Myanmar’s military junta has told foreign executives of major telecommunications companies that they cannot leave the country without permission.
Myanmar’s Posts and Telecommunications Department issued a confidential order in mid-June informing senior executives, both foreigners and Myanmar nationals, Reuters reported, citing a person with direct knowledge of the matter.
The order came as the junta sought to force the country’s telecoms firms to implement special technology that would allow authorities to spy on calls, messages, and web traffic, the news outlet added.
A week after the mid-June order, telecom companies were told they had until July 5 to fully implement the spyware technology, the source told Reuters.
Three other telecoms sources, all also anonymous, told Reuters that authorities had ramped up pressure on the companies to implement the technology, but they declined to elaborate further.
Two of the sources said companies were warned repeatedly by junta officials not to speak publicly or to the media about the spyware, according to Reuters.
In May, Reuters published a lengthy report revealing that Myanmar’s telecom and internet service providers had been ordered to install technology to allow the army to eavesdrop on the communications of citizens in the months leading up to the February 1 military coup.
It remains unclear to what extent the technology has been deployed by telecom firms.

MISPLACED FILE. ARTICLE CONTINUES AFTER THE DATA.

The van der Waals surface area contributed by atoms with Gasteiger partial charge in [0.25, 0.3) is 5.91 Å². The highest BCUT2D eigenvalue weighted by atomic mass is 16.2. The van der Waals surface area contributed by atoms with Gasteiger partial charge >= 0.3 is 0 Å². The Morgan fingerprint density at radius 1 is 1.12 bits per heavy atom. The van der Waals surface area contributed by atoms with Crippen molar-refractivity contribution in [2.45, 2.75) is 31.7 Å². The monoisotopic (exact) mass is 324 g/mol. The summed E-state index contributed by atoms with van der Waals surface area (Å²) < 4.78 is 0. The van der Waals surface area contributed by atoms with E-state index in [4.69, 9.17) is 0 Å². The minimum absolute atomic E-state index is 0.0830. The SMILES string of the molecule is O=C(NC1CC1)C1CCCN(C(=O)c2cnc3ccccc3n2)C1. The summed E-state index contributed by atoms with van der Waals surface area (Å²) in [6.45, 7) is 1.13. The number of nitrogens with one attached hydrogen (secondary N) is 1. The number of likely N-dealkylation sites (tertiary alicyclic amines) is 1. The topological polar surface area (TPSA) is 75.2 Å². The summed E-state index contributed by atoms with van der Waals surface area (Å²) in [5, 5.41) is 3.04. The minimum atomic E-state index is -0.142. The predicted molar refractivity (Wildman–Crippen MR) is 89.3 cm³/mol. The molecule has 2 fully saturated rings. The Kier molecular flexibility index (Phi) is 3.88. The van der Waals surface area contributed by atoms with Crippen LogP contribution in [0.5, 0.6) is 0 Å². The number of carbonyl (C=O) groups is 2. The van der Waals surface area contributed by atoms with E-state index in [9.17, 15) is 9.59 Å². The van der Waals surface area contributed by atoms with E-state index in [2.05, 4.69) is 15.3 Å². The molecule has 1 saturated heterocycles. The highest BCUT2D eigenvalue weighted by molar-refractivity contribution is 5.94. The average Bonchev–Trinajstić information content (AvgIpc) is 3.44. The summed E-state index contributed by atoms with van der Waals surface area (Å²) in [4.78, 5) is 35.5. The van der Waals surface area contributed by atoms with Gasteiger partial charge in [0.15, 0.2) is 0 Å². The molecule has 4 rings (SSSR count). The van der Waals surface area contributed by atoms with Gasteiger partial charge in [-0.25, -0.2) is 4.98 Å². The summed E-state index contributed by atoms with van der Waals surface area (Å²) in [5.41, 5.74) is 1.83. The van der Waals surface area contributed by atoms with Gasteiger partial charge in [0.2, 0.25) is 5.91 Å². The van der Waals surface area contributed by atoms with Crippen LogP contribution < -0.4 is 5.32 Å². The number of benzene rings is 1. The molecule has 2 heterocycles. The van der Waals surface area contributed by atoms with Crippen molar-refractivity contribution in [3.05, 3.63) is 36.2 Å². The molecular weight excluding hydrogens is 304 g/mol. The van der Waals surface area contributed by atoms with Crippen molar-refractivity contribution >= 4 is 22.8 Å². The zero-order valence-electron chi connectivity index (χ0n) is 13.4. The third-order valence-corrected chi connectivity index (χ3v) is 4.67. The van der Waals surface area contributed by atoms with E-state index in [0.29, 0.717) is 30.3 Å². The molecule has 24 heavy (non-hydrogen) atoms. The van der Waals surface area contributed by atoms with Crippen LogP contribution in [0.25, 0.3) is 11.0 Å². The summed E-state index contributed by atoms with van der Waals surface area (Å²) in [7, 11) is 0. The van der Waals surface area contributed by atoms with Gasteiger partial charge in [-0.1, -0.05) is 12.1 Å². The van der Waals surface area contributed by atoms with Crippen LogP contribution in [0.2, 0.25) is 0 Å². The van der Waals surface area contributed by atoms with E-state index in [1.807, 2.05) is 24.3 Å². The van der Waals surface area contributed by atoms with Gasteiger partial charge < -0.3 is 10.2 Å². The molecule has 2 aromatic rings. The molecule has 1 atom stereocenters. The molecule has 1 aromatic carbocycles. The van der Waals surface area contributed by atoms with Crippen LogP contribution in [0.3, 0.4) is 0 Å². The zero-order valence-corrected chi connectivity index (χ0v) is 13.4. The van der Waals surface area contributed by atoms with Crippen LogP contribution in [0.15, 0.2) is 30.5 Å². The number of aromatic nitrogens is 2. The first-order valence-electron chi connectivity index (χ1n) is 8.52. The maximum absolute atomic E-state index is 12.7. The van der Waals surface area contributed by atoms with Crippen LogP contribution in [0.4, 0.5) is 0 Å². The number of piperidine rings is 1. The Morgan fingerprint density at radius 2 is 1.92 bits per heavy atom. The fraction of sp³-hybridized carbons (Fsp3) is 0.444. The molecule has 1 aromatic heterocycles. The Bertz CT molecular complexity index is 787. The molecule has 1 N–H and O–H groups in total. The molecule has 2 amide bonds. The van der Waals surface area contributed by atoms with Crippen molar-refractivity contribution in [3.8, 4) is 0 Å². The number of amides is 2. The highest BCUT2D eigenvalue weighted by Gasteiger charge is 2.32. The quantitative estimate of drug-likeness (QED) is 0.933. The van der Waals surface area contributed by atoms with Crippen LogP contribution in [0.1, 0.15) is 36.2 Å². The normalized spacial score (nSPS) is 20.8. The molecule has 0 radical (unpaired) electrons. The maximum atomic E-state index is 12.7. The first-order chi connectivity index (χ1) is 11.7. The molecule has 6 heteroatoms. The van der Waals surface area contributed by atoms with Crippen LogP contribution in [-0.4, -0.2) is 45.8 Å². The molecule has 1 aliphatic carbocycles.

Among the military’s first actions after taking power earlier this year was to cut internet access.
Internet has still not been fully re-established in the country, and telecom firms are regularly given lists of websites and activist phone numbers to block, Reuters reported.
The new travel ban order came as Norway’s Telenor, which has a subsidiary in Myanmar, announced that it was evaluating its position in the country due to the chaos that has followed the violent coup.
“Due to the continued situation, Telenor Group is in the process of evaluating various options with regards to its presence in the country,” the company said last week in a statement. “The evaluations are ongoing, and Telenor Group will not make any further comments.”
In May, Telenor wrote off the entire value, almost $800 million, of its operation in Myanmar, citing a “worsening of economic and business environment outlook and a deteriorating security and human rights situation.”
The company, though, has continued to operate in the country while calling on the military regime to “reinstate unimpeded communications and respect the right to freedom of expression and human rights.”
The other three main telecom companies in Myanmar are Quatar-based Ooredoo, Myanmar state-owned MPT and Mytel, a joint venture between Vietnam’s Viettel and a Myanmar military-owned conglomerate.